Sunday, December 22, 2013

Temple: goodbye student athletes

If its name ain't football or basketball, forget it. Whatever happened to mens sana in corpore sano?- gwc
Temple University is severing ties with that rich tradition. In a decision announced this month, less than 72 hours before final exams, university officials decided to cut the men’s and women’s crews and five other varsity sports, a move that affects more than 200 student-athletes. The savings for the university will be $3 million to $3.5 million a year, a small slice of the university’s $44 million athletics budget.Gone, starting July 1, will be the men’s gymnastics team, which has the highest grade point average of all teams on campus and the 2013 senior male athlete of the year. The program started in 1926. Gone also will be baseball and men’s track and field (indoor and outdoor), along with women’s softball.

Druid ruins in the Bronx at the winter solstice

click to enlarge

Bound is boatless man

This I know: she deserved better. She was created for better. She was repeatedly promised better. Boats are alive. They have souls. I know this—like a saint knows Jesus. She was supposed to be the star in my life’s journey, not a footnote.A man remembers the boat he built, sailed around the world with his wife, raised his daughter aboard, returns to where it lies in ruins.  All at sea

Mt. Rainier from Crystal Mountain

Jesse took this picture of Mt. Rainier yesterday from the top of Crystal Mountain in the Cascades.

100 Years Ago Congress Flooded Hetch Hetchy - the other Yosemite Valley

Painting of Hetch Hetchy Valley by Albert BierstadtOur "three gorges" were two - Yosemite and Hetch Hetchy.  100 years ago Congress passed and Woodrow Wilson signed the Raker Act.  It permitted the flooding of Hetch Hetchy to supply water for San Francisco.  That act of environmental destruction made possible today's San Francisco.  Should we have done it? Can we "undo" it?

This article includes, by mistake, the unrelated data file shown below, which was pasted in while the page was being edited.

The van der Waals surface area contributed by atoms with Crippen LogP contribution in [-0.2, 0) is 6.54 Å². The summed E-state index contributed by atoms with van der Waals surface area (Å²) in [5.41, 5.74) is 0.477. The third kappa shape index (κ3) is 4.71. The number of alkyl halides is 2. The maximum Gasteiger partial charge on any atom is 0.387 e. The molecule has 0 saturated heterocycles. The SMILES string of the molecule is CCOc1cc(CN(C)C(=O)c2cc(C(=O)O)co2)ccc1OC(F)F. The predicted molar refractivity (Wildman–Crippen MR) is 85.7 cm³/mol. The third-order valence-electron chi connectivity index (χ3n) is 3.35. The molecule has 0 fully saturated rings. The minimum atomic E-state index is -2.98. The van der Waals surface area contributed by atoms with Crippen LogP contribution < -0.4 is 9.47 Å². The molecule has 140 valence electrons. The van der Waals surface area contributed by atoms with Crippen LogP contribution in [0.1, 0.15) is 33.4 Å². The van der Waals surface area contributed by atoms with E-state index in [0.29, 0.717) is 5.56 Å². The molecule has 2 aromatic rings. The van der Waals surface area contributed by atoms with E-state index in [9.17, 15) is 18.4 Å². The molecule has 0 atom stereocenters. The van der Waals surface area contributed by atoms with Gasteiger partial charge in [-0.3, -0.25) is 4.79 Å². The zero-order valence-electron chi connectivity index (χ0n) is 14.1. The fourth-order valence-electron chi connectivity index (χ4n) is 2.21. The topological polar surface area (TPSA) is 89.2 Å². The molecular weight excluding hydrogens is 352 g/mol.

Prof. Richard Frank (UC Davis Law) discusses the issues at Legal Planet:

"Contemporary accounts–including those of John Muir–attest to the stunning beauty of the Hetch Hetchy Valley. (Muir wrote: “Hetch Hetchy Valley is a grand landscape garden, one of Nature’s rarest and most precious mountain temples.”) In its natural state, Hetch Hetchy was considered an ecological twin of the world-renown Yosemite Valley that lies, relatively undisturbed, a few miles to the south.

San Francisco’s construction of the O’Shaughnessy Dam on the Tuolumne River flooded the Hetch Hetchy Valley under 300 feet of water, turning it into a municipal reservoir. Public access to this portion of Yosemite National Park has been limited for decades and, compared to its natural state, there’s not a lot see or enjoy there in any event. John Muir considered the destruction of the Hetch Hetchy Valley to be his biggest political failure, and a national tragedy. "

Frank goes on to discuss current debates about whether the dam should be dismantled and Hetch Hetchy restored.